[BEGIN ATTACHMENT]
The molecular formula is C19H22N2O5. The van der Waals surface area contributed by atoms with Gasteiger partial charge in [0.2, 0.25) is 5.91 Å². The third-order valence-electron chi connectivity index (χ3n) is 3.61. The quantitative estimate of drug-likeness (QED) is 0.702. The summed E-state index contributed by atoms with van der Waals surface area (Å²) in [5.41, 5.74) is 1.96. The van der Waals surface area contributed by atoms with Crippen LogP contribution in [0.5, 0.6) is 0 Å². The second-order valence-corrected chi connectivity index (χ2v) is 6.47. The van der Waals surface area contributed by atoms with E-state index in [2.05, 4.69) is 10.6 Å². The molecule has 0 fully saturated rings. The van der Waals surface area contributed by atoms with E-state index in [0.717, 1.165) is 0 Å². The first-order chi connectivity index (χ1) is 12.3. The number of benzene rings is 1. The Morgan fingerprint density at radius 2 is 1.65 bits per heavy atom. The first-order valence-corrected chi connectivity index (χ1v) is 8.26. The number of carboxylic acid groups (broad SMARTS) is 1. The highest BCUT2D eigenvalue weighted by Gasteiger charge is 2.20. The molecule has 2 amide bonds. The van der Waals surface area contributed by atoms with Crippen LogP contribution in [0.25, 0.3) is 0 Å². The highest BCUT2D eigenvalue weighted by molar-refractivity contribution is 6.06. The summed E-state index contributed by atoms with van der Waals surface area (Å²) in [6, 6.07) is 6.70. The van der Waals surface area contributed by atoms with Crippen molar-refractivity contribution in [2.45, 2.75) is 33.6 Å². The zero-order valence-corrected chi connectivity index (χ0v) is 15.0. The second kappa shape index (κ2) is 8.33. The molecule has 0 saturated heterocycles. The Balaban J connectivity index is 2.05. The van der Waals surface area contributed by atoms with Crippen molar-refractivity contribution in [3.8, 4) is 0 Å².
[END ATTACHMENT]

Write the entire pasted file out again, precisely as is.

The molecular formula is C19H22N2O5. The van der Waals surface area contributed by atoms with Gasteiger partial charge in [0.2, 0.25) is 5.91 Å². The third-order valence-electron chi connectivity index (χ3n) is 3.61. The quantitative estimate of drug-likeness (QED) is 0.702. The summed E-state index contributed by atoms with van der Waals surface area (Å²) in [5.41, 5.74) is 1.96. The van der Waals surface area contributed by atoms with Crippen LogP contribution in [0.5, 0.6) is 0 Å². The second-order valence-corrected chi connectivity index (χ2v) is 6.47. The van der Waals surface area contributed by atoms with E-state index in [2.05, 4.69) is 10.6 Å². The molecule has 0 fully saturated rings. The van der Waals surface area contributed by atoms with E-state index in [0.717, 1.165) is 0 Å². The first-order chi connectivity index (χ1) is 12.3. The number of benzene rings is 1. The Morgan fingerprint density at radius 2 is 1.65 bits per heavy atom. The first-order valence-corrected chi connectivity index (χ1v) is 8.26. The number of carboxylic acid groups (broad SMARTS) is 1. The highest BCUT2D eigenvalue weighted by Gasteiger charge is 2.20. The molecule has 2 amide bonds. The van der Waals surface area contributed by atoms with Crippen LogP contribution in [0.25, 0.3) is 0 Å². The highest BCUT2D eigenvalue weighted by molar-refractivity contribution is 6.06. The summed E-state index contributed by atoms with van der Waals surface area (Å²) in [6, 6.07) is 6.70. The van der Waals surface area contributed by atoms with Crippen molar-refractivity contribution in [2.45, 2.75) is 33.6 Å². The zero-order valence-corrected chi connectivity index (χ0v) is 15.0. The second kappa shape index (κ2) is 8.33. The molecule has 0 saturated heterocycles. The Balaban J connectivity index is 2.05. The van der Waals surface area contributed by atoms with Crippen molar-refractivity contribution in [3.8, 4) is 0 Å².